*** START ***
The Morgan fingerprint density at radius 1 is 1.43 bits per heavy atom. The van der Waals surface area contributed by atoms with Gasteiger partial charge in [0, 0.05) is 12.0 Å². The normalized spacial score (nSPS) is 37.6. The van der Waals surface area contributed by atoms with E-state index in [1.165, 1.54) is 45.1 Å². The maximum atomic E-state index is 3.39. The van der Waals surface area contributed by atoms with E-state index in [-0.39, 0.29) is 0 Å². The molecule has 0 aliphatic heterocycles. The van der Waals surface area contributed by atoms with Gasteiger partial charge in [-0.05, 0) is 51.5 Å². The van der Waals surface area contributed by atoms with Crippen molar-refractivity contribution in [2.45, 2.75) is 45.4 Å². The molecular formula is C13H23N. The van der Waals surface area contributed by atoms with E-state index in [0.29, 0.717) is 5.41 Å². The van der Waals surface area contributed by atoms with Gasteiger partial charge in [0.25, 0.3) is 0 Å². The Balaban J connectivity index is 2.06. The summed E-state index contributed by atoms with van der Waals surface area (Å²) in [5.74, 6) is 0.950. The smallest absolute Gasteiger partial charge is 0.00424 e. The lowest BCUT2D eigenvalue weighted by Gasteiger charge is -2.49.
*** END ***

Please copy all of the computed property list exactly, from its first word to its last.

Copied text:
The Morgan fingerprint density at radius 1 is 1.43 bits per heavy atom. The van der Waals surface area contributed by atoms with Gasteiger partial charge in [0, 0.05) is 12.0 Å². The normalized spacial score (nSPS) is 37.6. The van der Waals surface area contributed by atoms with E-state index in [1.165, 1.54) is 45.1 Å². The maximum atomic E-state index is 3.39. The van der Waals surface area contributed by atoms with E-state index in [-0.39, 0.29) is 0 Å². The molecule has 0 aliphatic heterocycles. The van der Waals surface area contributed by atoms with Gasteiger partial charge in [-0.05, 0) is 51.5 Å². The van der Waals surface area contributed by atoms with Crippen molar-refractivity contribution in [2.45, 2.75) is 45.4 Å². The molecular formula is C13H23N. The van der Waals surface area contributed by atoms with E-state index in [0.29, 0.717) is 5.41 Å². The van der Waals surface area contributed by atoms with Gasteiger partial charge in [0.25, 0.3) is 0 Å². The Balaban J connectivity index is 2.06. The summed E-state index contributed by atoms with van der Waals surface area (Å²) in [5.74, 6) is 0.950. The smallest absolute Gasteiger partial charge is 0.00424 e. The lowest BCUT2D eigenvalue weighted by Gasteiger charge is -2.49.